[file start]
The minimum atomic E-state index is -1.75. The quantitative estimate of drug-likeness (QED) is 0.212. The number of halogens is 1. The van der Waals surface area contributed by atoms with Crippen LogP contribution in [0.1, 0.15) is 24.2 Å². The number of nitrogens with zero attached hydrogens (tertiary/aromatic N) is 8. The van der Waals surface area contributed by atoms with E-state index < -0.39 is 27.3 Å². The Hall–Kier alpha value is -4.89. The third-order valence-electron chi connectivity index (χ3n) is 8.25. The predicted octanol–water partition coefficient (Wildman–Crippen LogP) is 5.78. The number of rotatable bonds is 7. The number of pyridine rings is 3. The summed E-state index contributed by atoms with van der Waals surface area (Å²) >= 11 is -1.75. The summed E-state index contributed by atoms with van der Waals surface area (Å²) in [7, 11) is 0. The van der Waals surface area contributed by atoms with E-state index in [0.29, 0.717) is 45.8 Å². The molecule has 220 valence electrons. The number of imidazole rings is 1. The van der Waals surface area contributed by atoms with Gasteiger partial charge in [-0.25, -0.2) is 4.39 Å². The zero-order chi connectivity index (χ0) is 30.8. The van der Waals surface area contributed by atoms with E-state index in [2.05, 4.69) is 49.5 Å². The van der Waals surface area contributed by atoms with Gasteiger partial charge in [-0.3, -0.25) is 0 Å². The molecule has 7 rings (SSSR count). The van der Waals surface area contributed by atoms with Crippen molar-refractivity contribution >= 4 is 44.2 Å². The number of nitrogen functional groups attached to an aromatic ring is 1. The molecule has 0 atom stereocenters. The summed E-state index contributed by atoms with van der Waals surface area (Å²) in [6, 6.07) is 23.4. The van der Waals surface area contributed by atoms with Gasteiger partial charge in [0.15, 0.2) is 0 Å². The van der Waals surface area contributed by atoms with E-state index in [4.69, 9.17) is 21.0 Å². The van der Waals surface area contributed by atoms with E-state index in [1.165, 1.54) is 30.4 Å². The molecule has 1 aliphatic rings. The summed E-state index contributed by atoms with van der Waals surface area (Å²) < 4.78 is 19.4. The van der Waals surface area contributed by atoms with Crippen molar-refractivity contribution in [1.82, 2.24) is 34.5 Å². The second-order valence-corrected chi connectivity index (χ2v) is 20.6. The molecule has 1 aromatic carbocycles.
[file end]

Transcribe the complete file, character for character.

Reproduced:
The minimum atomic E-state index is -1.75. The quantitative estimate of drug-likeness (QED) is 0.212. The number of halogens is 1. The van der Waals surface area contributed by atoms with Crippen LogP contribution in [0.1, 0.15) is 24.2 Å². The number of nitrogens with zero attached hydrogens (tertiary/aromatic N) is 8. The van der Waals surface area contributed by atoms with E-state index < -0.39 is 27.3 Å². The Hall–Kier alpha value is -4.89. The third-order valence-electron chi connectivity index (χ3n) is 8.25. The predicted octanol–water partition coefficient (Wildman–Crippen LogP) is 5.78. The number of rotatable bonds is 7. The number of pyridine rings is 3. The summed E-state index contributed by atoms with van der Waals surface area (Å²) >= 11 is -1.75. The summed E-state index contributed by atoms with van der Waals surface area (Å²) in [7, 11) is 0. The van der Waals surface area contributed by atoms with E-state index in [0.29, 0.717) is 45.8 Å². The molecule has 220 valence electrons. The number of imidazole rings is 1. The van der Waals surface area contributed by atoms with Gasteiger partial charge in [-0.25, -0.2) is 4.39 Å². The zero-order chi connectivity index (χ0) is 30.8. The van der Waals surface area contributed by atoms with E-state index in [2.05, 4.69) is 49.5 Å². The van der Waals surface area contributed by atoms with Gasteiger partial charge in [-0.3, -0.25) is 0 Å². The molecule has 7 rings (SSSR count). The van der Waals surface area contributed by atoms with Crippen molar-refractivity contribution >= 4 is 44.2 Å². The number of nitrogen functional groups attached to an aromatic ring is 1. The molecule has 0 atom stereocenters. The summed E-state index contributed by atoms with van der Waals surface area (Å²) in [6, 6.07) is 23.4. The van der Waals surface area contributed by atoms with Gasteiger partial charge in [0.15, 0.2) is 0 Å². The van der Waals surface area contributed by atoms with E-state index in [4.69, 9.17) is 21.0 Å². The van der Waals surface area contributed by atoms with E-state index in [1.165, 1.54) is 30.4 Å². The molecule has 1 aliphatic rings. The summed E-state index contributed by atoms with van der Waals surface area (Å²) < 4.78 is 19.4. The van der Waals surface area contributed by atoms with Crippen molar-refractivity contribution in [1.82, 2.24) is 34.5 Å². The second-order valence-corrected chi connectivity index (χ2v) is 20.6. The molecule has 1 aromatic carbocycles.